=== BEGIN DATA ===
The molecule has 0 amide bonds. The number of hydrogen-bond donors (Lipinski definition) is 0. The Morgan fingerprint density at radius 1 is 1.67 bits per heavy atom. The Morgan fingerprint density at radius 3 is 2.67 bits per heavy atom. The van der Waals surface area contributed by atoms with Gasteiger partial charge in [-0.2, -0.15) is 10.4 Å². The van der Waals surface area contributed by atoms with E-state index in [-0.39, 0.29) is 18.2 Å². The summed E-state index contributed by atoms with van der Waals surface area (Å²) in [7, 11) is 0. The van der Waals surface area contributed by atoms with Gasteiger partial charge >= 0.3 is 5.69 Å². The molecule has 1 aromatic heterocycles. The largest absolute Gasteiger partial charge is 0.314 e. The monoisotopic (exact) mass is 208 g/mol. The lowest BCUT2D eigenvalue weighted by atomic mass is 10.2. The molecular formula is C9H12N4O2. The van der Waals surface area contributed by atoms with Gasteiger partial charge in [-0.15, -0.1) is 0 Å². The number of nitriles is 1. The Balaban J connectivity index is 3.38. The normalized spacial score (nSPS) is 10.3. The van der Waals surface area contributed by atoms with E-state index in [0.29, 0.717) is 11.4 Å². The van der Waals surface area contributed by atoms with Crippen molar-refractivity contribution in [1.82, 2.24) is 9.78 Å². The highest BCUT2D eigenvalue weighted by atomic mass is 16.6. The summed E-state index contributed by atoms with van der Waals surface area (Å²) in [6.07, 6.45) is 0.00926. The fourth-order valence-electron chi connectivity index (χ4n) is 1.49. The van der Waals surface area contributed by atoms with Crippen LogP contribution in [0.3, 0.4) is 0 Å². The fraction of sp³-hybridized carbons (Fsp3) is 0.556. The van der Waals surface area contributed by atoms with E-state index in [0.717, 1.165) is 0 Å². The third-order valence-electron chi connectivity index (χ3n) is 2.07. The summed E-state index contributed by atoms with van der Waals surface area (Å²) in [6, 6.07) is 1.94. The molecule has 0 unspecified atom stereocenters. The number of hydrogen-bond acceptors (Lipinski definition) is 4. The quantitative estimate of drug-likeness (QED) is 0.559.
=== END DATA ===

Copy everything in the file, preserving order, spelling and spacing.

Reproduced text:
The molecule has 0 amide bonds. The number of hydrogen-bond donors (Lipinski definition) is 0. The Morgan fingerprint density at radius 1 is 1.67 bits per heavy atom. The Morgan fingerprint density at radius 3 is 2.67 bits per heavy atom. The van der Waals surface area contributed by atoms with Gasteiger partial charge in [-0.2, -0.15) is 10.4 Å². The van der Waals surface area contributed by atoms with E-state index in [-0.39, 0.29) is 18.2 Å². The summed E-state index contributed by atoms with van der Waals surface area (Å²) in [7, 11) is 0. The van der Waals surface area contributed by atoms with Gasteiger partial charge >= 0.3 is 5.69 Å². The molecule has 1 aromatic heterocycles. The largest absolute Gasteiger partial charge is 0.314 e. The monoisotopic (exact) mass is 208 g/mol. The lowest BCUT2D eigenvalue weighted by atomic mass is 10.2. The molecular formula is C9H12N4O2. The van der Waals surface area contributed by atoms with Gasteiger partial charge in [-0.15, -0.1) is 0 Å². The number of nitriles is 1. The Balaban J connectivity index is 3.38. The normalized spacial score (nSPS) is 10.3. The van der Waals surface area contributed by atoms with E-state index in [0.29, 0.717) is 11.4 Å². The van der Waals surface area contributed by atoms with Crippen molar-refractivity contribution in [1.82, 2.24) is 9.78 Å². The highest BCUT2D eigenvalue weighted by atomic mass is 16.6. The summed E-state index contributed by atoms with van der Waals surface area (Å²) in [6.07, 6.45) is 0.00926. The fourth-order valence-electron chi connectivity index (χ4n) is 1.49. The van der Waals surface area contributed by atoms with Crippen LogP contribution in [0.3, 0.4) is 0 Å². The fraction of sp³-hybridized carbons (Fsp3) is 0.556. The van der Waals surface area contributed by atoms with E-state index in [0.717, 1.165) is 0 Å². The third-order valence-electron chi connectivity index (χ3n) is 2.07. The summed E-state index contributed by atoms with van der Waals surface area (Å²) in [6, 6.07) is 1.94. The molecule has 0 unspecified atom stereocenters. The number of hydrogen-bond acceptors (Lipinski definition) is 4. The quantitative estimate of drug-likeness (QED) is 0.559.